Willawaw Journal Spring 2020 Issue 9
Willawaw Journal Spring 2020 Issue 9
Notes from the Editor
COVER ART: Claire Burbridge (see Pack Page for artist statement)
Table of Contents:
Page One: Hugh Anderson Susan Ayres Frank Babcock Nan C Ballard
Page Two: Claire Burbridge Sarah Bigham Dale Champlin Joe Cottonwood Steven Croft Barbara Daniels
Page Three: Claire Burbridge Shannon Finck Irene Fick Dan Gallagher Suzy Harris Marilyn Johnston
Page Four: Claire Burbridge Tricia Knoll Dana Knott Bruce McRae Francis Opila John Palen
Page Five: Claire Burbridge Emily L. Pate Vivienne Popperl Bill Ratner Sarah Degner Riveros Kim Stafford
Page Six: Doug Stone Paul Suter Samuel Swauger Guinotte Wise Nicole Zdeb BACK PAGE with Claire Burbridge
Kim Stafford, Oregon’s Ninth Poet Laureate
Some say he followed in footsteps,
wore hand-me-down boots or learned
to pull up his bootstraps at breakfast.
When you let him teach you to sew up
tiny notebooks to carry in a pocket
so you never forget one good word,
when he searches for the power words
in a student’s just-birthed poem, or
you’ve heard him recite his poems by heart
through tears that he says don’t
make sense to him that day,
or you’ve heard his family stories
as words never said, tales that take
a fourth or fifth telling to make sense
even to him. And you’ve followed
his accounts of camping in the rain
or pitching a tent where ghosts
wander out of the coast fog.
You’ve witnessed grace a foot,
kindness in slippers,
humility in a leather sole,
you know the rightness
of following this man
on his singular and ambling
walk of love.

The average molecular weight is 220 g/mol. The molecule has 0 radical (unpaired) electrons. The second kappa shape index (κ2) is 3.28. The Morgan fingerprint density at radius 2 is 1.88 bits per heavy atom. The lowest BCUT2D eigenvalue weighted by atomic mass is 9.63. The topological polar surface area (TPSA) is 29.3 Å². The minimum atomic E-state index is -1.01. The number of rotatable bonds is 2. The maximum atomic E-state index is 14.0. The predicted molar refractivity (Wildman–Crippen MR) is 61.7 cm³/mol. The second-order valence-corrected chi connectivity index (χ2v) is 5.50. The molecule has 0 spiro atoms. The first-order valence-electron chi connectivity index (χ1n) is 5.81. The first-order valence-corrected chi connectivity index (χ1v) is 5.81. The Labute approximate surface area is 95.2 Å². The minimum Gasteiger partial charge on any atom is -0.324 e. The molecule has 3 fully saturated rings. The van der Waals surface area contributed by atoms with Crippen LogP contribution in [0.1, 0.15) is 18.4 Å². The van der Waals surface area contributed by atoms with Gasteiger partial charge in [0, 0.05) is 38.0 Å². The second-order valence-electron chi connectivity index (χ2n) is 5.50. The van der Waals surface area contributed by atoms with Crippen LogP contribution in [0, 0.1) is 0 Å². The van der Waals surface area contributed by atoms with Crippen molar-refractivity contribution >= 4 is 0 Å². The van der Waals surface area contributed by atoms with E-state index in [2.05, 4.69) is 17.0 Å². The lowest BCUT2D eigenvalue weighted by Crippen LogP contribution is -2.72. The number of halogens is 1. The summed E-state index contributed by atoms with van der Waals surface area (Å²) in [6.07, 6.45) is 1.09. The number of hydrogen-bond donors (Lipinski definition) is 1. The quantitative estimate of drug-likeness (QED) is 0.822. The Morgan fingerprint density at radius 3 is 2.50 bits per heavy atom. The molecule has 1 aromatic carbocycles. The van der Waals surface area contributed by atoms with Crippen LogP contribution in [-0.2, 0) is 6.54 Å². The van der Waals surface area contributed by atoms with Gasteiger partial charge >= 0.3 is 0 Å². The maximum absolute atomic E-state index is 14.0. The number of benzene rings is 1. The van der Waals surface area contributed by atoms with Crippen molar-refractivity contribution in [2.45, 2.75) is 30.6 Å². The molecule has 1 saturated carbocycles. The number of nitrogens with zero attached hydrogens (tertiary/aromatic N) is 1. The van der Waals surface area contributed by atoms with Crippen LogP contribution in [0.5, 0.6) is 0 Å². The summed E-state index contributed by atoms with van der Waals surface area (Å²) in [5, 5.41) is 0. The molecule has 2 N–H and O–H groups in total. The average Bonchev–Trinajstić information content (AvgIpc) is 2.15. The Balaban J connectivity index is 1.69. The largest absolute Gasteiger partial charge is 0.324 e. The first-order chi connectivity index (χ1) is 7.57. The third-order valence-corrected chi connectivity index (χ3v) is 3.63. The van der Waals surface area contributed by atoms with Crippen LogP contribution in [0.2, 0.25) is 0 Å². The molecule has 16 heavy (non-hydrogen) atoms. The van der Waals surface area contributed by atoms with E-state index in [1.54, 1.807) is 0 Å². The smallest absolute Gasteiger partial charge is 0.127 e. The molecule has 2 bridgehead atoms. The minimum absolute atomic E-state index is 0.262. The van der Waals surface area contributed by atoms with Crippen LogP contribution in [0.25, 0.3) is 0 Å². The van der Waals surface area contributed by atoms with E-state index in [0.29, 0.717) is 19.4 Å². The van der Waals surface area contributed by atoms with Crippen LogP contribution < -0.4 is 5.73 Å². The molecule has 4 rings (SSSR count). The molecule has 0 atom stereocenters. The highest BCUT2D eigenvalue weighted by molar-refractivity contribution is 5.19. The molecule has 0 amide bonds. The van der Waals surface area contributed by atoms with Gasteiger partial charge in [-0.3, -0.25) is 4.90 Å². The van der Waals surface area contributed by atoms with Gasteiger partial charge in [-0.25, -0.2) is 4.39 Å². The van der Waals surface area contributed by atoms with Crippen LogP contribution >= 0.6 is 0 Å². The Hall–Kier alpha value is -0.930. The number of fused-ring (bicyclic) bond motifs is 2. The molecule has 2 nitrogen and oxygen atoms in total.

Tricia Knoll is a Vermont poet, formerly of Oregon. She considers Kim Stafford one of her greatest teachers. Her poetry appears widely in journals and anthologies. Two of her poetry collections focus on poetry of place in the Pacific Northwest: Broadfork Farm about a small organic farm in Trout Lake, Washington and Ocean’s Laughter about change over time in Manzanita, Oregon. Website: triciaknoll.com
Something has nested
above my heart
Its musical notes
rise up like sighs
then fall like fledglings
trying too early to fly
I broke the bird
out of my ribcage
but it refused to leave
Dana Knott’s writing has appeared or is forthcoming in The American Journal of Poetry, Bitter Oleander, Emrys Journal, and Parhelion. Currently, she is the Library Director at Antioch University in Yellow Springs, Ohio.
Bury Me Standing
We’re all dead. We’re all lying in the clover,
black-eyed with regrets and ‘tectonic grievances’.
We’re all turning the colour of time,
each breath a century, each heartbeat a lifetime long.
We’re all tunneling towards an imperceptible something.
Where we’ll find under the earth urns and raw uranium.
Under the ground run motherlodes and the spunk of glaciers.
Down in the pits, the earthen bowels, the mythical hollows,
we’re all dog-dead and petition resurrection.
In the house of mosses we lie. In the ruins of our era.
Bruce McRae, a Canadian musician currently residing on Salt Spring Island BC, is a multiple
Pushcart nominee with over 1,500 poemspublished internationally in magazines such as
Poetry, Rattle, and the North American Review. His books are ‘The So-Called Sonnets
(Silenced Press); ‘An Unbecoming Fit Of Frenzy; (Cawing Crow Press), ‘Like As If”
(Pski’s Porch), and Hearsay (The Poet’s Haven).
November 5th Tuesday 1805
a Cloudy morning Som rain the after part of last night & this morning. I could not Sleep for the noise kept by the Swans, Geese, white & black brant, Ducks &c. on a opposit base, & Sand hill Crane, they were emensely numerous and their noise horrid.